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Georgetown Housing Program

How to Start a Neighborhood Association

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What is a Neighborhood Association?

A neighborhood association is a voluntary organization of neighbors (property owners, residents, and possibly representatives from businesses, churches, and schools) who work together to improve and maintain the quality of life in their neighborhood.

Membership is open to all within the geographic area you define to be part of the neighborhood association, but participation is optional. Dues are voluntary. There is no legal authority to enact or enforce maintenance or design requirements.

The association adopts bylaws that provide for at least one general membership meeting each year and require the annual election of officers.

Why Form a Neighborhood Association?

Neighborhood associations are a vital part of creating and maintaining a livable community in Georgetown. They are a valuable tool in helping bring residents together to preserve and enhance the livability of a neighborhood. Associations provide a forum for discussing local and citywide issues, and they often plan activities and projects that are beneficial to the area. Neighborhood associations can also help maintain neighborhood standards through code enforcement and help residents stay informed on city policies and procedures.

Some advantages to neighborhood associations include:

  1. Keeping informed of news/decisions that affect the neighborhood.
    • Platform for distributing information (for example, periodic newsletters)
  2. Creating a unified voice (a collective voice is a stronger voice).
    • Communicate concerns around development, public improvements, public safety
  3. Providing an effective communication link with the City of Georgetown.
    • Registration for Neighborhood Roundtables (communication quarterly meetings)
    • Registration for land use change notifications
  4. Building relationships and strengthen communication among neighbors.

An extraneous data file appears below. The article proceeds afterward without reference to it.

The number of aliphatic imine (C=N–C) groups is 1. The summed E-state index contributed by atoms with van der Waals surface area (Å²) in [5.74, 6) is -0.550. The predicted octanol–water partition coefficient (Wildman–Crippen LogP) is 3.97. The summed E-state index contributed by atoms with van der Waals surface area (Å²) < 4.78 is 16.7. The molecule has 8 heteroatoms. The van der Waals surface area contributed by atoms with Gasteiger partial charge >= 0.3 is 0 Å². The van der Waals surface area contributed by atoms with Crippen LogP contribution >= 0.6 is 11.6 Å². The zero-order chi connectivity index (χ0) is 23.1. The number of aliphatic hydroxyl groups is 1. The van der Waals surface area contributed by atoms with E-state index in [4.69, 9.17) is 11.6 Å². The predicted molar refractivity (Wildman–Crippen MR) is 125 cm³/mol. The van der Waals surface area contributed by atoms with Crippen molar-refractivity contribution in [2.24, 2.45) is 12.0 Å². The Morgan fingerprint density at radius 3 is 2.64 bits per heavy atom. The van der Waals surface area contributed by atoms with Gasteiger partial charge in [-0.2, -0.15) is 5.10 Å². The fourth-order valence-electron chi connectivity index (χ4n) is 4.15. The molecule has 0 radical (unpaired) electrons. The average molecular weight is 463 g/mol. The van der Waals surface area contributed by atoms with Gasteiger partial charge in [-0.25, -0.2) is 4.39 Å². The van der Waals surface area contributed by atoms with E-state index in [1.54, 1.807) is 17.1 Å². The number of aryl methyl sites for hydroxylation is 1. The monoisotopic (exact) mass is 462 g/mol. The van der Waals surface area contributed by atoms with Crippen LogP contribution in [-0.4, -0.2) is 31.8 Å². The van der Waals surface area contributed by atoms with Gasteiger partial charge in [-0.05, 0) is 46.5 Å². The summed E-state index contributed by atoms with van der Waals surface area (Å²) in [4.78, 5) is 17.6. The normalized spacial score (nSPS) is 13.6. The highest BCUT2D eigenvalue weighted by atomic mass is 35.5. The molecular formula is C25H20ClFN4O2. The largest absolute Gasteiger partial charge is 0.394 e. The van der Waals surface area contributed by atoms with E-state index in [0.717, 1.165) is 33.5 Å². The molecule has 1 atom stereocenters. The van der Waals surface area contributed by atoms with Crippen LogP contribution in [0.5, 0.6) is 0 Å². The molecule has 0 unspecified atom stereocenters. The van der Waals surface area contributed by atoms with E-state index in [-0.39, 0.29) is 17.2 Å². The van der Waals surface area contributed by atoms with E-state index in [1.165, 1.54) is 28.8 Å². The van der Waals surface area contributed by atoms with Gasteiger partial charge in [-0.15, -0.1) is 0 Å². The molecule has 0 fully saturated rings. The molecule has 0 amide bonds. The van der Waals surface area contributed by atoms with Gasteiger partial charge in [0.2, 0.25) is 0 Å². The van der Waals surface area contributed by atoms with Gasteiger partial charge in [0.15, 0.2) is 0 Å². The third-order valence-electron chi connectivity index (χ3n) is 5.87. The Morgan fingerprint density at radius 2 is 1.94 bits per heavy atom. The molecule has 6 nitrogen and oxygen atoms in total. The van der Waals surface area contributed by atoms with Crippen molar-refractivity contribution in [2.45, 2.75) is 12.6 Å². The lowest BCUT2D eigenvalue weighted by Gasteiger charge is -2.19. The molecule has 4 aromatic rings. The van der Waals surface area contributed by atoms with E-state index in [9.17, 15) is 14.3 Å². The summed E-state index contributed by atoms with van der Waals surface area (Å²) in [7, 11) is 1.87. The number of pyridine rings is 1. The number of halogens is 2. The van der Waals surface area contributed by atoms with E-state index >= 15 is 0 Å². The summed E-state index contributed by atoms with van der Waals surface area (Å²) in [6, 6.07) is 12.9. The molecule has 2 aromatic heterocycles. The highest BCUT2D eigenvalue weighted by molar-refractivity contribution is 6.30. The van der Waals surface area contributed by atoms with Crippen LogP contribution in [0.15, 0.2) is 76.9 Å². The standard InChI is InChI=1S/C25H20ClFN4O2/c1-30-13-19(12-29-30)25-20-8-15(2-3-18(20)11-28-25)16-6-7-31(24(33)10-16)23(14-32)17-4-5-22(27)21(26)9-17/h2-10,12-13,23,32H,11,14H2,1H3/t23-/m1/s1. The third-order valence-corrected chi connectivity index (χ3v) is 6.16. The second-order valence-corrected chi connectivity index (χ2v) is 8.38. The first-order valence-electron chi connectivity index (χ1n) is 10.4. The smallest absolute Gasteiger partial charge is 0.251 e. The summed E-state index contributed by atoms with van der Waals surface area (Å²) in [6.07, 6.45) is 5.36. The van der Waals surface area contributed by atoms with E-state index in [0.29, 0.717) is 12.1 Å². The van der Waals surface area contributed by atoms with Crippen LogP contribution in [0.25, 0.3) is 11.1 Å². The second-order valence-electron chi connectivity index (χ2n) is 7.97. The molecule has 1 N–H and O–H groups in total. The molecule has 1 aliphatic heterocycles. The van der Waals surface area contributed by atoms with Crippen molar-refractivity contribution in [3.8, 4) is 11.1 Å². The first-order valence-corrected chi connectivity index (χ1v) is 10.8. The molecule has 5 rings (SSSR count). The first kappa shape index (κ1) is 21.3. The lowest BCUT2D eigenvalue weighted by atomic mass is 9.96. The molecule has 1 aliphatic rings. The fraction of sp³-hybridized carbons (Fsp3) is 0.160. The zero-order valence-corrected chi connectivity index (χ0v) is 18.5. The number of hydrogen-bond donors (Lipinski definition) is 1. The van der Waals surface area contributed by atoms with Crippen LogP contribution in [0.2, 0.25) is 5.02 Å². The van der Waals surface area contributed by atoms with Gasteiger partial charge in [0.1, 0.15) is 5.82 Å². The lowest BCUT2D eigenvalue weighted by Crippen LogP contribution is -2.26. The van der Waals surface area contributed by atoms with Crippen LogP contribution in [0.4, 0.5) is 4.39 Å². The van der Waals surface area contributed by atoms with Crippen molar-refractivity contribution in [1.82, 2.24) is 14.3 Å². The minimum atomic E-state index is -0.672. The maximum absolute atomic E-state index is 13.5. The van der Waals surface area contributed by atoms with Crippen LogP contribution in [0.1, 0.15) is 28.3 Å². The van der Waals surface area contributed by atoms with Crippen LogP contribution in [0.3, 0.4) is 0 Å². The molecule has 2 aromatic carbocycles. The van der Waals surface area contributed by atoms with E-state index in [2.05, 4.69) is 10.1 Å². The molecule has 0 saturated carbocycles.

• Creates a sense of community among residents
    • Capacity to resolve neighborhood issues together
    • Host community events

Initial Steps

If you and your neighbors decide to organize your own neighborhood association, consider the following:

  • Avoid overlapping boundaries with another neighborhood association. The City’s housing coordinator can help you identify the boundaries of neighborhood associations around your neighborhood.
  • Identify meeting time and place for the first organizational meeting.
  • Widely distribute information throughout the neighborhood about the new association’s first meeting.
  • Include everyone living or owning property within the association’s boundaries as a potential member.
  • Highlight the goals or benefits of organizing as a neighborhood (for example: communication, events, safety, beautification).

Formalizing the Neighborhood Association

Once you have identified the members of the core group and established a meeting time and place, you should adopt bylaws. Bylaws provide the framework for your neighborhood association. They should clearly state the organization’s purpose, mission, and structure. Bylaws include:

  • The boundaries of the neighborhood association.
  • A board of directors, including roles and responsibilities, for the following positions:
    • President
    • Vice President
    • Secretary
    • Treasurer
  • Membership
  • Meeting location and frequency

Frequently Asked Questions

What is the difference between a Homeowner or Property Owner’s Association (HOA/POA) and a Neighborhood Association?

A homeowner’s association is formed by a developer and pertains to a specific subdivision or project. The association provides the framework for the future maintenance of the development’s common grounds and amenities, for instance, a pool, clubhouse, or common-area landscaping. All homeowners are compelled to follow the codes, covenants, and restrictions governing the development and pay association dues. In Texas, homeowner’s associations are registered with the State to allow an assessment of fees.

A neighborhood association is a section of a city with a common identity. Neighborhood associations offer a place to meet friends, exchange information, create projects and priorities, propose solutions, and have fun. A neighborhood association is formed based on the needs and desires of its residents. The association will give residents a forum to discuss common concerns and to brainstorm possible solutions but has no legal authority.

How can I register with the City for communication?

Your neighborhood association can register to be notified of land use changes within 300 feet of the boundaries of your established neighborhood association. You can sign up online here: http://records.georgetown.org/Forms/NANRF.

The City meets quarterly with neighborhood leaders. If you would like your neighborhood association leaders to be added to that list, please email pio@georgetown.org.

What powers does the City of Georgetown have to regulate a management company, board members, or an HOA?

The City of Georgetown does not have the authority to regulate or enforce an association’s bylaws or their arrangement with a management company.

 

 

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